When No Answer is An Answer

Many times we all have approached our supervisor or boss with a key decision on a very simple but tough issue. The issue appears to be something that needed our immediate decision because it involves one of our direct reports.  In many cases, it was a decision that we should have made on our own. If you are like me, you have had a lot of these kind of decisions over the years. After explaining the situation carefully to your supervisor, the issue usually goes days without hearing a final decision. Then you realize after several attempts to get an answer that maybe “NO Answer” is an answer.

No Answer is An Answer

Leaders always have three possible answers – 1) make a decision to keep it as it was;  2) make a decision to change something or; 3) give no answer at all.

It doesn’t take long to see when “No Answer” can be an important tool for developing leaders. Some issues that we bring up the chain should be answered by doing our homework and then making a good decision. It is too easy to just go ask and not have to do the work of digging out the issues. We all know these ground level decisions can increase tension with employees so we tend to pass them up to our supervisors. Our goal or logic is to have these sensitive decisions to be made by the upper management so we don’t have to be the bad guy.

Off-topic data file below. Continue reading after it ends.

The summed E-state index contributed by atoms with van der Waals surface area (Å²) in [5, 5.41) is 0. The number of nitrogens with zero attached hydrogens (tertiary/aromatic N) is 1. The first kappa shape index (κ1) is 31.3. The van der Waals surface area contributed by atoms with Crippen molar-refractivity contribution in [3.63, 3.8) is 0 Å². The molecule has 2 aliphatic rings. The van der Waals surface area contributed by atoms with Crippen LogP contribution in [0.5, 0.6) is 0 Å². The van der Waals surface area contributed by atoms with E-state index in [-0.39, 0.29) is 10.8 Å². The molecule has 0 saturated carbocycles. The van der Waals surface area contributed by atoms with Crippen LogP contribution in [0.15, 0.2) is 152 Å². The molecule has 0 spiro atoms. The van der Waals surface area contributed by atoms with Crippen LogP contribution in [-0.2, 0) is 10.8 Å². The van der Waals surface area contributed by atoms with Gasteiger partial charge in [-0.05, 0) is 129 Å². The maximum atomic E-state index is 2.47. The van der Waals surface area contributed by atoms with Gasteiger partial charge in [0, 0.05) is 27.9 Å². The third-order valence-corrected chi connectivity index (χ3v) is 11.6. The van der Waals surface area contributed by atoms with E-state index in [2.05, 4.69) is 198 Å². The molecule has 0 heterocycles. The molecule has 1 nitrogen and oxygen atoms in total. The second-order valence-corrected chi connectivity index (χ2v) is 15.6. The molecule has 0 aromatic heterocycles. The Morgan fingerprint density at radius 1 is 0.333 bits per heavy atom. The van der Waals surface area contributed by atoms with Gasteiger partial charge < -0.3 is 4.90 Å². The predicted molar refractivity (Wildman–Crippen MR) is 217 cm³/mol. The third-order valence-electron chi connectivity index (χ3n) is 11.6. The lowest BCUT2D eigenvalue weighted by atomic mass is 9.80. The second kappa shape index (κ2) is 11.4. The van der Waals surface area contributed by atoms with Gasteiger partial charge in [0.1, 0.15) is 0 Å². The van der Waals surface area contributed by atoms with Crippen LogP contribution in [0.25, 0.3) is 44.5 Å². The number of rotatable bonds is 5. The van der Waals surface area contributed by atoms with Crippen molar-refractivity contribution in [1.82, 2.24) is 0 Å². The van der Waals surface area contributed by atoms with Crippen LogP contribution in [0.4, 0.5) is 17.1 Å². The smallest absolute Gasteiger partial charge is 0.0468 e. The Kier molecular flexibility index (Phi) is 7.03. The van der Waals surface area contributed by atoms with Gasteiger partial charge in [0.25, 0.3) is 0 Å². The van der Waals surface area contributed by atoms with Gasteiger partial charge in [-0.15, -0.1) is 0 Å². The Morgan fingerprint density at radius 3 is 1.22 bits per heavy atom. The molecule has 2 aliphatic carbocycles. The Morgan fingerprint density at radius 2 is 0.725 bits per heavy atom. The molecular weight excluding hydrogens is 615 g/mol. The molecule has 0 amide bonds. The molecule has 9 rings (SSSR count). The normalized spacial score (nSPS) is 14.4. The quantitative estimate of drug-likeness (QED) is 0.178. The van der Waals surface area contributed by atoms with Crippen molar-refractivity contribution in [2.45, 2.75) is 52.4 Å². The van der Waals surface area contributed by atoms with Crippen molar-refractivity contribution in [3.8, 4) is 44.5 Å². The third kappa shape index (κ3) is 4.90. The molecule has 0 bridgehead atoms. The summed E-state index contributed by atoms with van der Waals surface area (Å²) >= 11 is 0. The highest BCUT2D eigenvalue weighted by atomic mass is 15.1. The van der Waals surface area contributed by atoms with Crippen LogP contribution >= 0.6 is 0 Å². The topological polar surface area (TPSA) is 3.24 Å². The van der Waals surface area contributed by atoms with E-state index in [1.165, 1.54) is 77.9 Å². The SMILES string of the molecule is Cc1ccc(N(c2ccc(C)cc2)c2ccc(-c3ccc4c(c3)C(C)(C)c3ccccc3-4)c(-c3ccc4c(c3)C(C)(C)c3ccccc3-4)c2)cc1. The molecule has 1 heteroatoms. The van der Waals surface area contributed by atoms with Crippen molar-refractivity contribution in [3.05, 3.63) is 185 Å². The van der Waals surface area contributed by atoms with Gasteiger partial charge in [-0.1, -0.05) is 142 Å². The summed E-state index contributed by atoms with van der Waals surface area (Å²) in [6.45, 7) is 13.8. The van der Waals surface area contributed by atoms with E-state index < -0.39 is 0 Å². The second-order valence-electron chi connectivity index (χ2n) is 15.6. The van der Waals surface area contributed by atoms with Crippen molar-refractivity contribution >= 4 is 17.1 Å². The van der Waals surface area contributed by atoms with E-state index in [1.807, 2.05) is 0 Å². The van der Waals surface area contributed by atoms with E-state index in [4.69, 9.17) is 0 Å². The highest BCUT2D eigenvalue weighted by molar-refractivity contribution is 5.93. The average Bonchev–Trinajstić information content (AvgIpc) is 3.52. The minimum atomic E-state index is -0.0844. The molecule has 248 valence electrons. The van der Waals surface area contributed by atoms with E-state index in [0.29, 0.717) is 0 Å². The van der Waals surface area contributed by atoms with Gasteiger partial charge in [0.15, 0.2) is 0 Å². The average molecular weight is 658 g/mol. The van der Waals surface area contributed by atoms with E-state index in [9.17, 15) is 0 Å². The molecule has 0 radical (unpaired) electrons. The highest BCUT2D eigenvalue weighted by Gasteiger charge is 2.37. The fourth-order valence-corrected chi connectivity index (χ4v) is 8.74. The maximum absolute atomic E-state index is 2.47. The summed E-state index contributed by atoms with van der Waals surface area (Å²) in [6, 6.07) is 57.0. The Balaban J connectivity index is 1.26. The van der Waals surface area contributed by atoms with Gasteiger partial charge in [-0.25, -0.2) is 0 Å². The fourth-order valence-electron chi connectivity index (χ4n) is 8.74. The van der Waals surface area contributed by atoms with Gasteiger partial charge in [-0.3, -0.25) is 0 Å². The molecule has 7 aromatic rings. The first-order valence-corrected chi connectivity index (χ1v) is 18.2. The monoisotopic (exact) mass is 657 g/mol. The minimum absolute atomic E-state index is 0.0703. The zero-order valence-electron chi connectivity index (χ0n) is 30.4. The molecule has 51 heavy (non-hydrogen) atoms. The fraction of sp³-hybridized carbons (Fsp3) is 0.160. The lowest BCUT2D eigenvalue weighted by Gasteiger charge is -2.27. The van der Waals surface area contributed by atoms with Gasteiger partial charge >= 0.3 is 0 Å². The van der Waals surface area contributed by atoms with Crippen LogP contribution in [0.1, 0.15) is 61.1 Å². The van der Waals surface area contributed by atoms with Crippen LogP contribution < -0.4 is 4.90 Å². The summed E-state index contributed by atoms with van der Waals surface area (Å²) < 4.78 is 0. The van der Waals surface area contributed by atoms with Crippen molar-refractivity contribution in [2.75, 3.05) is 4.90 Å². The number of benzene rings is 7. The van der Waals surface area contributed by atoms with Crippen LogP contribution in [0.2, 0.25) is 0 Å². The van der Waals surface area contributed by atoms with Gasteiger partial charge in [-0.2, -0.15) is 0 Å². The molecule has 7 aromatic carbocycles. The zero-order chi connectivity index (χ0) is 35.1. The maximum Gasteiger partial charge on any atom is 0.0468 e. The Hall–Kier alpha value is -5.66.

We all have employees or customers that push the lines and their actions may force us to make a tough call. It is in those times, that we can gain creditability with leadership by going ahead and make the decision and then discuss it with them before we communicate the answer.   I think you find honest feedback when you become the problem solver by taking ownership for your own decisions. Seeking guidance and wisdom from your supervisor is always wise until you understand the culture and direction of the organization.

Three important steps to coaching new leaders:

1. Give new leaders a honeymoon period when they can come in and ask for advice on any issue. I call this the adjustment period.”

2. The second phase is the “check my decision phase” – which is to have them share their decisions before they are communicated to their employees or customers. This gives you time to check their research and thought process for the level of detail in their decision making.

3. The third phase is the ownership phase where you define what decisions should be made on their own and what should be discussed. Naturally, this level of ownership depends on the person’s ability and track record.

Too many times, lack of trust hinders development and we tend to operate only in the first two phases. However, when mentoring is effective – it can have a powerful impact on the level of operation.

Advice is what we ask for when we already know the answer, but we wish we didn’t. Arthur Unknown

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